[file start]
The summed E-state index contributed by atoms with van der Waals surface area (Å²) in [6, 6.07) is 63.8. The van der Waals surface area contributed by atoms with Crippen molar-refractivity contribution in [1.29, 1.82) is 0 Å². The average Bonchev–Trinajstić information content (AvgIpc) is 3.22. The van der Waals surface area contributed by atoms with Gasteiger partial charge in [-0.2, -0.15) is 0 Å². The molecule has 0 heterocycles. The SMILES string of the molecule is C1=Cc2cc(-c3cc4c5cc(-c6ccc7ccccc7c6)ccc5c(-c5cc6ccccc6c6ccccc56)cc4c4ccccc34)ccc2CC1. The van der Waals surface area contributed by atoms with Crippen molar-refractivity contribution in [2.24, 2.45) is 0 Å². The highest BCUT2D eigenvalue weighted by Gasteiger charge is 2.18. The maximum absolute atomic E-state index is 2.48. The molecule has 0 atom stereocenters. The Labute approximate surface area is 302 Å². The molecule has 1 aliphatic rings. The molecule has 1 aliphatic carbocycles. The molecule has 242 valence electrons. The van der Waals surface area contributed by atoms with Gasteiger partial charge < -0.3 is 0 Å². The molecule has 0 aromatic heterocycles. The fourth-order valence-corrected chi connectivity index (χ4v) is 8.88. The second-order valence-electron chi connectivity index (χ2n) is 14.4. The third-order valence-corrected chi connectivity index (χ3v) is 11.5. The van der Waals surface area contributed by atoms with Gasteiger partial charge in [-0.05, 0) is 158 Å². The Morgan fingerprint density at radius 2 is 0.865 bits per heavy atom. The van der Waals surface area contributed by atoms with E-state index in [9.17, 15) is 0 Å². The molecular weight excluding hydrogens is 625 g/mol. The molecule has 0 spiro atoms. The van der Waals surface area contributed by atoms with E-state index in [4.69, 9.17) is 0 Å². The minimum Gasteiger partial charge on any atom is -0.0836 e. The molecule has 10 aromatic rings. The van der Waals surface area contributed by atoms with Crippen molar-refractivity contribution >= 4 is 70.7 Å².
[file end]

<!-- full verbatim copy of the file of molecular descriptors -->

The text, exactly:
The summed E-state index contributed by atoms with van der Waals surface area (Å²) in [6, 6.07) is 63.8. The van der Waals surface area contributed by atoms with Crippen molar-refractivity contribution in [1.29, 1.82) is 0 Å². The average Bonchev–Trinajstić information content (AvgIpc) is 3.22. The van der Waals surface area contributed by atoms with Gasteiger partial charge in [-0.2, -0.15) is 0 Å². The molecule has 0 heterocycles. The SMILES string of the molecule is C1=Cc2cc(-c3cc4c5cc(-c6ccc7ccccc7c6)ccc5c(-c5cc6ccccc6c6ccccc56)cc4c4ccccc34)ccc2CC1. The van der Waals surface area contributed by atoms with Crippen molar-refractivity contribution in [2.24, 2.45) is 0 Å². The highest BCUT2D eigenvalue weighted by Gasteiger charge is 2.18. The maximum absolute atomic E-state index is 2.48. The molecule has 0 atom stereocenters. The Labute approximate surface area is 302 Å². The molecule has 1 aliphatic rings. The molecule has 1 aliphatic carbocycles. The molecule has 242 valence electrons. The van der Waals surface area contributed by atoms with Gasteiger partial charge < -0.3 is 0 Å². The molecule has 0 aromatic heterocycles. The fourth-order valence-corrected chi connectivity index (χ4v) is 8.88. The second-order valence-electron chi connectivity index (χ2n) is 14.4. The third-order valence-corrected chi connectivity index (χ3v) is 11.5. The van der Waals surface area contributed by atoms with Gasteiger partial charge in [-0.05, 0) is 158 Å². The Morgan fingerprint density at radius 2 is 0.865 bits per heavy atom. The van der Waals surface area contributed by atoms with E-state index in [9.17, 15) is 0 Å². The molecular weight excluding hydrogens is 625 g/mol. The molecule has 0 spiro atoms. The van der Waals surface area contributed by atoms with E-state index in [4.69, 9.17) is 0 Å². The minimum Gasteiger partial charge on any atom is -0.0836 e. The molecule has 10 aromatic rings. The van der Waals surface area contributed by atoms with Crippen molar-refractivity contribution >= 4 is 70.7 Å².